This past week, Sandy and I had the honor of helping host some friends of ours from Mexico City as they visited and worked with our church for a few days. On Thursday night, we threw a "make your own pirogi" party at our house, which once we all sat down and began talking over dinner with our visitors and some neighbors and friends from our church, the topic of American food quickly came up. We were asked what are good, traditional, all-American foods that we as a country and culture invented. Honestly, we came up fairly empty. Hot dogs? Burgers? We made them popular, but they were "invented" in Germany and other parts of Europe. Apple pie? I wouldn't believe that, in the arc of human history, it'd take long enough for us to show up to invent something so basic yet so tasty. I thought I had a sarcastic winner with that ever-so-delicious high fructose corn syrup (no thanks) but nearly simultaneously it was pointed out that it's more of an additive than an actual food, and my friend Josh blurted out Turducken, so that may be the winner. Honestly, aside from junk food like Cool Ranch Doritos, there may not be much else.
Except, maybe, the good old Rice Krispie treat. Okay, sure, yes, it's technically a junk food, too. But man, I've never heard anyone rattle off the evils of them, and never met anyone who doesn't like them. They're simple enough for a child to make with a little supervision, but tasty enough that every time I see them at a picnic I make a beeline. I love how the Krispies mingle in with the marshmallowy goo and create this semi-chewy, quasi-crispy square block of a dessert. And though there's lots of variations, for my money, the very basic and plain ones are best of all.
Which is why Trader Joe's is toeing some thin ice here with these Organic Brown Rice Marshmallow Treats.* You have to be careful when you're experimenting with a classic, especially when you're playing with the tried-and-true formula by trying to make it healthier. And honestly, I've heard that lots of folks don't particularly like these all that much, so I wasn't sure what to expect when we picked up a box last week.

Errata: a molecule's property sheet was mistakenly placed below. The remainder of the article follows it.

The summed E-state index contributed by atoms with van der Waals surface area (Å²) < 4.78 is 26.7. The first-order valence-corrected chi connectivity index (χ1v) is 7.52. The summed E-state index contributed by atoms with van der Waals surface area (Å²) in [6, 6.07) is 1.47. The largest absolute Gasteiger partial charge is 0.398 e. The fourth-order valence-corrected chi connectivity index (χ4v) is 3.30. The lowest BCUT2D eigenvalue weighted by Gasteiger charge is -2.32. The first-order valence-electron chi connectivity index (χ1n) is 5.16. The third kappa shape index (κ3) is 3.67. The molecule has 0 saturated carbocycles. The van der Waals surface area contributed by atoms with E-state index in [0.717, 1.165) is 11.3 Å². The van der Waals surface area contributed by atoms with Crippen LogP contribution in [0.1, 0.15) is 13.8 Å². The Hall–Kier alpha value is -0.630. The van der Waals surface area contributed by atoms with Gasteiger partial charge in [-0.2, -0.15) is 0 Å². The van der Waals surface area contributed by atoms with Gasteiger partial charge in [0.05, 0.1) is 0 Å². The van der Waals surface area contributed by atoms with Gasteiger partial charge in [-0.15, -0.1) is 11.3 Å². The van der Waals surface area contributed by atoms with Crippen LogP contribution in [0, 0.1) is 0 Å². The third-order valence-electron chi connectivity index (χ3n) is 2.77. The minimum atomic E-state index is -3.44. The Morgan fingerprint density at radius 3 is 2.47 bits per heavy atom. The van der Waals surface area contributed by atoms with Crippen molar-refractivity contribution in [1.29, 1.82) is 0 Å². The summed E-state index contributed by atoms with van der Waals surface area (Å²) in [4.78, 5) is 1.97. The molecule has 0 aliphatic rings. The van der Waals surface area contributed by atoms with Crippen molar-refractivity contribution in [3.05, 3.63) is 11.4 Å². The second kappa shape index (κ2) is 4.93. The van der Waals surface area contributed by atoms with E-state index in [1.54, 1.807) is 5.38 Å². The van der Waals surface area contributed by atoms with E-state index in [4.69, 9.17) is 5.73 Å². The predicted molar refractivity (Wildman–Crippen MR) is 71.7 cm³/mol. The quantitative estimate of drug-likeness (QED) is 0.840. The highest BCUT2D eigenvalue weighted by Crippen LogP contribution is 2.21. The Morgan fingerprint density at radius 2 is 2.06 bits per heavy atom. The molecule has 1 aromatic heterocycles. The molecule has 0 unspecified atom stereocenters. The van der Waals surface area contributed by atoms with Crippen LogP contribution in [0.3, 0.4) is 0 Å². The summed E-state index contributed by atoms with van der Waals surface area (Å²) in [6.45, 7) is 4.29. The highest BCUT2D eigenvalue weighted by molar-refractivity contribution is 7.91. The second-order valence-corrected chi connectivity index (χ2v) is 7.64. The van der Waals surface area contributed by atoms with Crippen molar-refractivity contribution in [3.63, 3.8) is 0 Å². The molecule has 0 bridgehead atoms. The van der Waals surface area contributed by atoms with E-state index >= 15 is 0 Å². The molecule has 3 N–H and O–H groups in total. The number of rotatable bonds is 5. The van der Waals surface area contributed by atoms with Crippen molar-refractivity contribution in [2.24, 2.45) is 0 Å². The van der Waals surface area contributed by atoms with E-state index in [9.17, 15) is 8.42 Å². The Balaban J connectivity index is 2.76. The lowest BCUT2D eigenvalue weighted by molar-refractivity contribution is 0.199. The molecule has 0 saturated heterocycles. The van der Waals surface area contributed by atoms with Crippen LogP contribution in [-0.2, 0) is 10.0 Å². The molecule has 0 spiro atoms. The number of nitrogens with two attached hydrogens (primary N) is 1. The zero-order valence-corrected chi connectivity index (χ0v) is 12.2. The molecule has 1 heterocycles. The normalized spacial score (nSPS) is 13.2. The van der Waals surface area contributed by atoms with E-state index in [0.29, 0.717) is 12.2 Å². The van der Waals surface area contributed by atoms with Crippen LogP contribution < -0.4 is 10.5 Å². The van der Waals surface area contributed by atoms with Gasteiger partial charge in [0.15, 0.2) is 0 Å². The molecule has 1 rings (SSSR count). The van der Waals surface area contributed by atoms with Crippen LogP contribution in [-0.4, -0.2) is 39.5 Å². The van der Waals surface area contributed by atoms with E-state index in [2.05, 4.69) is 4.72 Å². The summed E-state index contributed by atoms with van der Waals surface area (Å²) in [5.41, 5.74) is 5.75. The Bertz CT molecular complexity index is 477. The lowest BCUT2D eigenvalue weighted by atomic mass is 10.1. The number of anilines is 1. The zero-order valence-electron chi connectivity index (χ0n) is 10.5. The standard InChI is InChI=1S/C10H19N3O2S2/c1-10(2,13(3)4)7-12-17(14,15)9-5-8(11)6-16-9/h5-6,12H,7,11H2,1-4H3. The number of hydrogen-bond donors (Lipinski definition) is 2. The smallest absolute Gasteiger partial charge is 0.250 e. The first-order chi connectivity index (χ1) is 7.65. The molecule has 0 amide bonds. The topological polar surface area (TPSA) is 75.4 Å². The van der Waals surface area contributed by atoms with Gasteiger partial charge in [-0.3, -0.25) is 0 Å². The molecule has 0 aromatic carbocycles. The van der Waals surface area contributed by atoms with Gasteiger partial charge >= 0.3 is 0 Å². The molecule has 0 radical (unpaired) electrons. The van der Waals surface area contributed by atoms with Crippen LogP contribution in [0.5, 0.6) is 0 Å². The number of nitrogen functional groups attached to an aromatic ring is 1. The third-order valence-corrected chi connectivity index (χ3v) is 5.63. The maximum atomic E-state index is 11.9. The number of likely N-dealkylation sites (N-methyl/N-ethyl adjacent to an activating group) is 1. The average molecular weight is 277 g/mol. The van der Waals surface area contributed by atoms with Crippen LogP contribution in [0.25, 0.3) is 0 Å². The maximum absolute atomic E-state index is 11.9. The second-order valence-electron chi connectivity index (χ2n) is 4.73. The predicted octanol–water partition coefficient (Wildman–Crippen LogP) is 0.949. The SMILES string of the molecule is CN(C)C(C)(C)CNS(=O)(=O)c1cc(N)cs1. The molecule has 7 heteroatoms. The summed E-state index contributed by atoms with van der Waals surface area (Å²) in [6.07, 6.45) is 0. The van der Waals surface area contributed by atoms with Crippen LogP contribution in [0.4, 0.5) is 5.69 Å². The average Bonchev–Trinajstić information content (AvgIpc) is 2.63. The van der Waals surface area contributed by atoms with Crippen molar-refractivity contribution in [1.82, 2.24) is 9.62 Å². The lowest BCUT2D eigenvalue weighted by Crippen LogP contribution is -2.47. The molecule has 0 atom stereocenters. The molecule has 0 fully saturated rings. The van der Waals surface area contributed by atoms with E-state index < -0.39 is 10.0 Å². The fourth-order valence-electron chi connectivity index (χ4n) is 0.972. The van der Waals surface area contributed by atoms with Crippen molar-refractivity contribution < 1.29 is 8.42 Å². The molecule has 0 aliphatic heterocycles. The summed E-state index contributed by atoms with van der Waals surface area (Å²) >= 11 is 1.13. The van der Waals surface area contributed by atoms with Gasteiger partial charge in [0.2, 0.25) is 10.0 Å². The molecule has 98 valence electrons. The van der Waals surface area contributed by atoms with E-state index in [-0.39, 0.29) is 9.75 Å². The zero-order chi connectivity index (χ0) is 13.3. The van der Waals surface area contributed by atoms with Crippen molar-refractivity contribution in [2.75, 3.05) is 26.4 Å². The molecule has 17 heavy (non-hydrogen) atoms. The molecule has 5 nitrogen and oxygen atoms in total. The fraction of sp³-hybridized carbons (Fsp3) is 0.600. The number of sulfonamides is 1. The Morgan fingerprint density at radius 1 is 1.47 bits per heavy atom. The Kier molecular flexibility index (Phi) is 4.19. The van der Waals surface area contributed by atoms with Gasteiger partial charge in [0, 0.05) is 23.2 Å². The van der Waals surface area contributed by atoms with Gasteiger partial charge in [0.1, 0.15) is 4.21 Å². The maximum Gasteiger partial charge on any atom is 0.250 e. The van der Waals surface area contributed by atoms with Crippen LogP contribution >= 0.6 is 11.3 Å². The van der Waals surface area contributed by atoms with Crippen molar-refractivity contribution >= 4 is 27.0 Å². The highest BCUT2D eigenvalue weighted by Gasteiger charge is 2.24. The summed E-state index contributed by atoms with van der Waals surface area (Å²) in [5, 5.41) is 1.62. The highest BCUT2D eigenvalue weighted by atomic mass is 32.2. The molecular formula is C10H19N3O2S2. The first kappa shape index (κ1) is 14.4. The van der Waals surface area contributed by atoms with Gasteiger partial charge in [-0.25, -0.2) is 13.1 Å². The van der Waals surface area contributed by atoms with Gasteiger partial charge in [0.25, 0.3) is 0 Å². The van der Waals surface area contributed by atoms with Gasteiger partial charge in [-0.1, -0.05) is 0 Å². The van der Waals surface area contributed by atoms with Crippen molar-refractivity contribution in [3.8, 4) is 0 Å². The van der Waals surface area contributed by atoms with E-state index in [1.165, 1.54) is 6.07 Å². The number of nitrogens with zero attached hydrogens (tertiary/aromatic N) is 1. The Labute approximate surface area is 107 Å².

Well, they're not my favorite, but they're not all that bad, either. You can definitely taste the difference with the brown rice (more grainy), which also affects the texture after a few chews (alas, also more grainy). Apparently science has advanced to the point where such things as organic vegan marshmallow-type things are possible by combining brown rice syrup, evaporated cane juice (isn't that just sugar? Am I missing something?), guar gum (which I presume to better than GWAR gum), and sea salt. I'd say altogether, they're more chewy, less crispy, and lighter and airier than the typical crisped rice 'n marshmallow love fest. Tastewise, they even seem a slight bit sweeter with a touch of vanilla. Each box has five bars inside, each about four or five not-so-big bites each, and seem to be low-calorie and low fat in comparison to most. I'd say they're not bad to tuck into a lunch or to grab for a quick, small snack for an energy boost.
It doesn't mean I think the treats all that great, either. For one, for $3.99, they're one item I'd say is definitely overpriced at TJ's (few and far between, but hey, it happens). And I guess when it comes down to it, I prefer my marshmallow and crispy rice treats to more closely resemble the outcome of the Stay-Puft Marshmallow Man crashing into a Kelloggs factory then these experiments in organic snack food science. I do appreciate the effort, however, so I'm not knocking that (and in fact I think TJ's ought to be commended for it), but there's just some classics you shouldn't mess with, like remaking "The Longest Yard" or "Bad News Bears." What the heck was it with 2005 and crappy movie remakes? When Sandy took a bite of one, said "Meh" and not much else, so that's roughly a three in her book. I'd go a little lower, as the added graininess in the texture throws me off a bit and the cost factor, but I'll give some props for the health-consciousness factor of these, and go with a three as well.
Bottom line: 6 out of 10 Golden Spoons